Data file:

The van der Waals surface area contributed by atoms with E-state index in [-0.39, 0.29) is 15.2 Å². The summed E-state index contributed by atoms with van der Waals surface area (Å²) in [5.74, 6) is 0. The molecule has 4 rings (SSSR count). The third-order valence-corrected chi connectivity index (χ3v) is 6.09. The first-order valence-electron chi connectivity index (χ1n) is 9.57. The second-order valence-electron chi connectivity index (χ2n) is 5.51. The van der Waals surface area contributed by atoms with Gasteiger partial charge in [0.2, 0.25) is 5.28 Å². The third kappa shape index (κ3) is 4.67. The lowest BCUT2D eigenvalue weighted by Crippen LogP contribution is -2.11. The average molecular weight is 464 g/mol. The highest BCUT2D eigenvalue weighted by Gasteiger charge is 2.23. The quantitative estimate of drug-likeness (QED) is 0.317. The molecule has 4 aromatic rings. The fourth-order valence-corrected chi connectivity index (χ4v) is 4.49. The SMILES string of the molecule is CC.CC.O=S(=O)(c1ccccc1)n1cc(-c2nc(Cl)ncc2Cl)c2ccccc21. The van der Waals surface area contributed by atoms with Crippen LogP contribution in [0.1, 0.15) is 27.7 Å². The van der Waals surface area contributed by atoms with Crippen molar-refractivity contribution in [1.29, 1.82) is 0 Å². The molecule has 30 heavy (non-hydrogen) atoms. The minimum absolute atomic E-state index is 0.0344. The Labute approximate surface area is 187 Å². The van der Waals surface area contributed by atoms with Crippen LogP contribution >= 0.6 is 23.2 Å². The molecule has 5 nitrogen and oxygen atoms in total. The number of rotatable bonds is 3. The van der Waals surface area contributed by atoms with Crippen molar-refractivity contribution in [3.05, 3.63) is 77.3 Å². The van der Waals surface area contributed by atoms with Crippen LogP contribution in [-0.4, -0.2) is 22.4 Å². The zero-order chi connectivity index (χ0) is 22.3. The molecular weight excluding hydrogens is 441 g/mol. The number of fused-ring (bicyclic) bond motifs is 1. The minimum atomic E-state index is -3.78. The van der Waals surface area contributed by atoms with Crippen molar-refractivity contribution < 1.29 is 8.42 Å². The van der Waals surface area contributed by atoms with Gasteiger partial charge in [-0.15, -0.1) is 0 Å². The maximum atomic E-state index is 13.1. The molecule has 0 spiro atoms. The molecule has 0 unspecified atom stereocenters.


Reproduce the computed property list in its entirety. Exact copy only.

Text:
The van der Waals surface area contributed by atoms with E-state index in [-0.39, 0.29) is 15.2 Å². The summed E-state index contributed by atoms with van der Waals surface area (Å²) in [5.74, 6) is 0. The molecule has 4 rings (SSSR count). The third-order valence-corrected chi connectivity index (χ3v) is 6.09. The first-order valence-electron chi connectivity index (χ1n) is 9.57. The second-order valence-electron chi connectivity index (χ2n) is 5.51. The van der Waals surface area contributed by atoms with Gasteiger partial charge in [0.2, 0.25) is 5.28 Å². The third kappa shape index (κ3) is 4.67. The lowest BCUT2D eigenvalue weighted by Crippen LogP contribution is -2.11. The average molecular weight is 464 g/mol. The highest BCUT2D eigenvalue weighted by Gasteiger charge is 2.23. The quantitative estimate of drug-likeness (QED) is 0.317. The molecule has 4 aromatic rings. The fourth-order valence-corrected chi connectivity index (χ4v) is 4.49. The SMILES string of the molecule is CC.CC.O=S(=O)(c1ccccc1)n1cc(-c2nc(Cl)ncc2Cl)c2ccccc21. The van der Waals surface area contributed by atoms with Crippen LogP contribution in [0.1, 0.15) is 27.7 Å². The van der Waals surface area contributed by atoms with Crippen molar-refractivity contribution in [1.29, 1.82) is 0 Å². The molecule has 30 heavy (non-hydrogen) atoms. The minimum absolute atomic E-state index is 0.0344. The Labute approximate surface area is 187 Å². The van der Waals surface area contributed by atoms with Crippen LogP contribution >= 0.6 is 23.2 Å². The molecule has 5 nitrogen and oxygen atoms in total. The number of rotatable bonds is 3. The van der Waals surface area contributed by atoms with Crippen molar-refractivity contribution in [3.05, 3.63) is 77.3 Å². The van der Waals surface area contributed by atoms with Crippen LogP contribution in [-0.4, -0.2) is 22.4 Å². The zero-order chi connectivity index (χ0) is 22.3. The molecular weight excluding hydrogens is 441 g/mol. The number of fused-ring (bicyclic) bond motifs is 1. The minimum atomic E-state index is -3.78. The van der Waals surface area contributed by atoms with Crippen molar-refractivity contribution < 1.29 is 8.42 Å². The van der Waals surface area contributed by atoms with Gasteiger partial charge in [-0.15, -0.1) is 0 Å². The maximum atomic E-state index is 13.1. The molecule has 0 spiro atoms. The molecule has 0 unspecified atom stereocenters.